S'pore envoy to UK rebuts Economist article, Latest Singapore News - The New Paper

S'pore envoy to UK rebuts Economist article

This article is more than 12 months old

Singapore's fake news law does not limit free speech, she says

An Economist article on Singapore's fake news law has drawn a rebuttal from Singapore's High Commissioner to the United Kingdom, Ms Foo Chi Hsia.

In a letter published on the magazine's website this week, Ms Foo stated that the Protection from Online Falsehoods and Manipulation Act (Pofma) does not limit free speech - rather it enhances the quality of public discourse.

She added that the law "strengthens and safeguards proper public accountability that must necessarily underpin democracies".

"Online posts that have been corrected remain available in full, but with links to the Government's response appended," she said. "Readers can see both and decide for themselves which is the truth. How does twinning factual replies to falsehoods limit free speech?"

Ms Foo was responding to an article published on Dec 7, which characterised Pofma as an addition to the Singapore Government's "criticism-suppressing arsenal" and referenced two recent uses of the law.

The first use was against opposition politician Brad Bowyer, who had questioned the independence and investment decisions of Singapore's sovereign wealth fund GIC and investment company Temasek.

The Economist wrote that while Mr Bowyer's post had contained errors - on which the authorities "seized" - its main contention that the Government's investments were not as well managed as they could be "is clearly a subjective matter".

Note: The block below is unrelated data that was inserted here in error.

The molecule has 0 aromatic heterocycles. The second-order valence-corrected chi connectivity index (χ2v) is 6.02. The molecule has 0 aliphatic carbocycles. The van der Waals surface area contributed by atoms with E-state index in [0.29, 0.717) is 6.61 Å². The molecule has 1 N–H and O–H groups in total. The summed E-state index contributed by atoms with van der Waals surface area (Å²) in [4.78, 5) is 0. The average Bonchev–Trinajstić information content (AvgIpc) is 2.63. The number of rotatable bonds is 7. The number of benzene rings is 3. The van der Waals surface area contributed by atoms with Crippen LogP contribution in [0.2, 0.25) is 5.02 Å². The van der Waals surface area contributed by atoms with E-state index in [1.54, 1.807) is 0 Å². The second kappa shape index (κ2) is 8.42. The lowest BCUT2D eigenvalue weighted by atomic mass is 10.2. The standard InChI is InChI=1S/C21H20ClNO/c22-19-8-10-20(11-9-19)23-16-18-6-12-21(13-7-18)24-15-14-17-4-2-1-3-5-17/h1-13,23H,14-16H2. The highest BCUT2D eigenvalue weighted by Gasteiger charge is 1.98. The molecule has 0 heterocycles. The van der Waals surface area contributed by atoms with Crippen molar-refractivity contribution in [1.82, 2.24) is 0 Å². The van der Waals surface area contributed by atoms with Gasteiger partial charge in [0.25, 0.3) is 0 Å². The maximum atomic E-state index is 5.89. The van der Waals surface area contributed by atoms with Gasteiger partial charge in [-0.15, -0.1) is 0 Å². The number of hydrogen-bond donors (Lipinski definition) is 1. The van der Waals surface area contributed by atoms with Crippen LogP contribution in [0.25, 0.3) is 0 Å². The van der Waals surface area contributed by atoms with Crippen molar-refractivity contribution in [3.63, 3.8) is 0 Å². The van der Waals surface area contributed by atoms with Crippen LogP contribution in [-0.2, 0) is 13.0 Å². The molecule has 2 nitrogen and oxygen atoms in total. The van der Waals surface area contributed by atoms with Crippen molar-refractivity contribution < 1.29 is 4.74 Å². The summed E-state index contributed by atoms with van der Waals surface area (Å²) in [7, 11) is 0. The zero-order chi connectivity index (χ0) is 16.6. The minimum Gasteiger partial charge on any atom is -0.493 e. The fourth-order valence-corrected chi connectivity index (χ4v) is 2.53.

The second use of Pofma was against socio-political website States Times Review, which alleged that the Republic's elections are rigged and that the next one could "possibly turn Singapore into a Christian state".

In her letter, Ms Foo said The Economist had misrepresented the falsehoods that the Government had corrected.

The States Times Review article also made false claims that the Government has arrested specific critics, she said.

Meanwhile, Mr Bowyer's post "did not only question the 'investment nous of Singapore's sovereign wealth funds', but was based on false allegations of losses that never occurred", she added.

The High Commissioner noted that fake stories have influenced British politics, "notably in the Brexit campaign".

She added: "Singapore's laws are designed to meet our own context and needs. We have no ambition to set any example for other countries, but neither do we make any apologies for defending our own interests."

Singapore Politics